Saturday, September 27, 2014

Reverse Shell via Bash Bug - Shellshock - CVE-2014-6271

In this tutorial, I am going to create reverse tcp shell via bash bug/shellshock. If you guys do not know what is that then kindly refer my first and second tutorial on that.

Before diving into direct reverse tcp shell tutorial, I would like to recap you all guys about reverse tcp shell as this blog is not dedicated to only pros :P like you. (SORRY FOR THE BAD JOKE)

I would like to start this session as an interactive question/answer section.

What the heck is shell?
Shell is nothing but command line interface of any computer in which user enters commands to execute. It can be file/folder/script commands or any system level commands.

What the hell is reverse shell?
-> Reverse shell is give full control of the victim's system to an attacker. It allows attacker to collect, send your data out of the network. An attacker can also fetch username passwords with that. It also enables attacker to scan client's network from inside itself.

Reverse Shell Diagram

As you can see from the diagram that it forces internal system to connect actively to external machine. Here external system is the attacker and internal is the client. Now It will bypass firewall since in most of the network outbound rules are not set properly. They just want to block incoming traffic, so firewall will not hesitate if it's host machine will make a bond with outside network.

Techniques by which reverse shell can be installed/run/setup on client's machine
  • Physical access
  • Social engineering technique
  • Any email attachment that can install reverse shell program
  • Any vulnerable program/script which is running on web or any other service online.
  • Legitimate program that can act like a reverse shell.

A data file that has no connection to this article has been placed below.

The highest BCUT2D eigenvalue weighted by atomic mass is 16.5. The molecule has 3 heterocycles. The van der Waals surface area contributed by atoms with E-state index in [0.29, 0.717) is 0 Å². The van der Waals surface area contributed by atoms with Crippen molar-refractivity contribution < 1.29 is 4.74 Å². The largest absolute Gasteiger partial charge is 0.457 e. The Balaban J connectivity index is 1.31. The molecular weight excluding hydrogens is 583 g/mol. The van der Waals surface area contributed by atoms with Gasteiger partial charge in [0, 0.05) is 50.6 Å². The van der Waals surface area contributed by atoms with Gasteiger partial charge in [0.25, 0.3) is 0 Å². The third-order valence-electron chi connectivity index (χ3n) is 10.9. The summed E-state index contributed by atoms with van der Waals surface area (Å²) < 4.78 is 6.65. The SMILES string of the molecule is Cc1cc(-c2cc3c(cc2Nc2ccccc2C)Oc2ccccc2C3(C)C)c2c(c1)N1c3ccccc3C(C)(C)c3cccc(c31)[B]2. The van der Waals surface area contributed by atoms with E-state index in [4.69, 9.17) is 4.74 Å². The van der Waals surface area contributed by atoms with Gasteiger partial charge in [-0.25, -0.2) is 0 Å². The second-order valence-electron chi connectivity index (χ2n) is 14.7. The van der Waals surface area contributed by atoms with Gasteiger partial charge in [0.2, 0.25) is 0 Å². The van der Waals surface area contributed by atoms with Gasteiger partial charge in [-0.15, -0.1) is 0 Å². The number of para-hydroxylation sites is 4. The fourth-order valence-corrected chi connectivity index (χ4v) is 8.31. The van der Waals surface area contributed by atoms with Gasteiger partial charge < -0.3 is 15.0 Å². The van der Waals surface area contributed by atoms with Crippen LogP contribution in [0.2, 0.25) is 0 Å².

I particularly highlighted 4th point as in our reverse shell tutorial, we are going to use this. Client's machine has vulnerable version of BASH and we are going to exploit that.

Reverse shell uses following convert channel
  • Netcat (tcp/udp)
  • Cryptcat (if encryption is used) (tcp/udp)
  • Loki & Ping tunnel (Icmp)
  • stunnel(ssl)
  • Secure shell (ssh)
 For our demonstration we are going to use netcat so here is the diagram.

Theoretical Steps
1. Attacker will start listening on 80 port.
2. 3rd party machine will tell internal system(client machine) to connect/setup a connection with attacker's machine va nc(netcat).
3. As soon as command gets executed on client's machine, attacker is listening on port so reverse shell will be setup and attacker will have a root access of client's machine.

Step 1 : Observe in the screenshot that this is my vulnerable machine which has ip address. Web application is accessible by this ip address which has CGI script vulnerable to bash bug.(Means bash is vulnerable on that system)

Step 2: Observe in the screenshot that this is attacker's machine, in which I have started netcat which is listening on 4444 port. I am not going to explain commands in details as they are already mentioned at many places. So kindly go and check what each option of command does.

Step 3: Now i am sitting in my windows 8 box and opening application also my burp suite is running and I am capturing request of cgi file. In user agent I am giving nc command. See that carefully.

Here i am telling client to connect to the attacker's box. Make sure that is my KALI linux's IP which is attacker itself. Also keep in mind that on the same port my kali is listening for connection to be setup.

Step 4: As you can see in below pic that session has been established successfully and it says unknown host is connected which is victim's box.

Step 5: Now to make sure which box is this i am giving whoami command which will tell me the current user loggged in into that box.

Step 6: Now since I am into victim's box I can play around it. Below some screenshot suggests that I am playing with victim's box.

Thus how bash bug can be used to setup a reverse shell in order to gain root access by bypassing the firewall.

1.  (PDF  - Author - Richard Hammer 2006)

1 comment:

Anonymous said...

Thanks mate !